Brett Morey will join the ranks of his father and grandfather Saturday.
That’s when Brett will receive his Eagle Scout award, an achievement his father, Burt, attained in 1983 and his grandfather, Jim, accomplished in 1953. A ceremony will take place at 5 p.m. at VFW Post Home 9271 in Tonganoxie.
Brett did the proper work to receive his merit badges and finished his Eagle Scout project, which he and other scouts said was an arduous task. But the work has been put in and Brett, along with four other scouts in Boy Scout Troop 357, will be receiving their Eagle Scout awards.
“It just means that I decided to do Boy Scouts and continue the track that’s been laid by my dad and my grandpa,” Brett said. “It’s a fairly big commitment, but in the end if you do it, it’s totally worthwhile.”
For Brett’s project, he led a group in cleanup work around Tonganoxie Public Library.
Burt, who is assistant scout master for the local troop, said he was proud of his son’s accomplishments.
“I’m real proud of him,” Burt said. “It’s a lot of work and it shows that he’s able to follow through with something.”
Brett, who is entering his sophomore year at THS this fall, started in Cub Scouts roughly nine years ago and has worked his way up to Boy Scouts.
“It shows they’ve got some perseverance and are willing to do something,” Burt said about all the scouts who will receive their Eagle Scout awards.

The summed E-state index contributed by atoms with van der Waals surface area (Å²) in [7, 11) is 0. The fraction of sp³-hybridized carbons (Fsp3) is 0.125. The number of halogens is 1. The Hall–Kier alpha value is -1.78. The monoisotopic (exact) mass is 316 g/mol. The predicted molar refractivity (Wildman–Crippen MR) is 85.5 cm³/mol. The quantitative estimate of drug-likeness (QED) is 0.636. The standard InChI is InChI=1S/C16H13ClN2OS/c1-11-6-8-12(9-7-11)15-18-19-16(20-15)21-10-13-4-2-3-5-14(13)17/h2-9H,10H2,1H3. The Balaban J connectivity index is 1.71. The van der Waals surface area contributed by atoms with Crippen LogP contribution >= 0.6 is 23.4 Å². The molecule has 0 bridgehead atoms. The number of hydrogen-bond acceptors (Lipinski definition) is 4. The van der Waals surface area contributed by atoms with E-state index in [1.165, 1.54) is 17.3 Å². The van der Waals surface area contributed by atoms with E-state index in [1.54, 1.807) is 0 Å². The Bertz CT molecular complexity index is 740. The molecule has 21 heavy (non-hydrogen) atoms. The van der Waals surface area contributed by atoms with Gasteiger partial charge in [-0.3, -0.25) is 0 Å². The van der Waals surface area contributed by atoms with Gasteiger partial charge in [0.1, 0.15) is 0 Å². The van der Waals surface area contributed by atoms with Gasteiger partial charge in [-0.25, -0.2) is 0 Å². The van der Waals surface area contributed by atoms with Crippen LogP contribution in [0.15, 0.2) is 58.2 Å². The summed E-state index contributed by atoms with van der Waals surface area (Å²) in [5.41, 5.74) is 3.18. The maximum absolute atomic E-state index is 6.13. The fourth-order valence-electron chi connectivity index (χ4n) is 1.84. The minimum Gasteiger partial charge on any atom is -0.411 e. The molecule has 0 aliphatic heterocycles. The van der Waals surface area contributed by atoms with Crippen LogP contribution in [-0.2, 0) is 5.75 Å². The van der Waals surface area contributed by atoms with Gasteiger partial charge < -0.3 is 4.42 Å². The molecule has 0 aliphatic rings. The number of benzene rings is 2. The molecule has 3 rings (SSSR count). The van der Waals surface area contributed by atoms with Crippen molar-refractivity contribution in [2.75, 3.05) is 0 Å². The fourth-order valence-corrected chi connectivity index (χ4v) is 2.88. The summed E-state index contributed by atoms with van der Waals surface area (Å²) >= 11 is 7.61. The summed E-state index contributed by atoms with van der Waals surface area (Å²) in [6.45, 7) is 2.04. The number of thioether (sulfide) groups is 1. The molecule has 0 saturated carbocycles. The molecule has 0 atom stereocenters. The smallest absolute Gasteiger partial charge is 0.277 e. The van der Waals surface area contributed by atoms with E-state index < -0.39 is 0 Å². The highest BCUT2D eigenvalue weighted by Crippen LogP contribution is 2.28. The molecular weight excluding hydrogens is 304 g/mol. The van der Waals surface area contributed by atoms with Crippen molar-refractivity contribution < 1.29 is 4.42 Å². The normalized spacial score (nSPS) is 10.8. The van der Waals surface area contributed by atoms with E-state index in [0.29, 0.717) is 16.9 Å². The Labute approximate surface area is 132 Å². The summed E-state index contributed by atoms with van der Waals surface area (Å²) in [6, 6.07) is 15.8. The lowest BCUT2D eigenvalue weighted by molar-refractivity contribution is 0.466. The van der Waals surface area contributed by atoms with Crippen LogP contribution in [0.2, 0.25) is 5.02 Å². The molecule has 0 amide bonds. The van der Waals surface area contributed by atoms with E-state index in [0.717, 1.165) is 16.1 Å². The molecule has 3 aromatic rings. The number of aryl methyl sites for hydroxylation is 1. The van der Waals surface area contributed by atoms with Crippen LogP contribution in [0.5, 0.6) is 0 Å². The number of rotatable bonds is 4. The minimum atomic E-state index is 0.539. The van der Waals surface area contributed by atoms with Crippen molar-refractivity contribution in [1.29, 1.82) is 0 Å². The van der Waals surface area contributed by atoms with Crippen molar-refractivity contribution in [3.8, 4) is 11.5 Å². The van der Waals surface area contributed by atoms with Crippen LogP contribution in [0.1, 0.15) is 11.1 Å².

Burt earned his Eagle Scout award in 1983 and worked at a Boy Scout camp that summer. He said he wasn’t involved with Boy Scouts for several years before getting involved again when Brett was making his way through the ranks.
“When I came back I really didn’t’ know what to expect,” Burt said. “It was kind of like seeing an old friend you haven’t seen for a long time. The more things change, the more things stay the same.
“It was like going into an organization I never really left.”
When Brett’s grandfather, Jim Morey, earned his Eagle Scout award in 1953, the Tonganoxie troop was Boy Scout Troop 75. And he said he didn’t recall doing a final project.
“I got mine before projects were invented,” Jim said.
Jim said he’s glad to see his grandson carrying on a family tradition.
“I’m very proud of him, of course,” Jim said. “Scouting has meant a great deal to our family and I’m so glad he’s taken such an interest in it.”
The most difficult part of the Eagle Scout project was the paperwork that went along with it. Scouts continuously had to have various documents narrating the work approved. Brett, as well as fellow scouts Cody Martin, Zeke Kissinger, Hunter Sturgis and Thomas Miller, agreed that the paperwork was the most taxing portion of completing the required project.
Here’s a look at other scouts who will be receiving their Eagle Scout awards Saturday:
Like the Moreys, the Martins are making the Eagle Scout award multi-generational. Cody, who will be a junior at THS this school year, completed a project of putting up a flagpole with landscaping outside Tonganoxie Nursing Center. His father, Darin, completed his Eagle Scout project in 1983 by refurbishing an outdoor nursery at a church in Carrollton, Mo.
Darin said his son’s award is a “very good achievement” and it offers a lifetime of learning. He noted that he got started in scouting for the fun and thrill of it because he is an outdoorsman.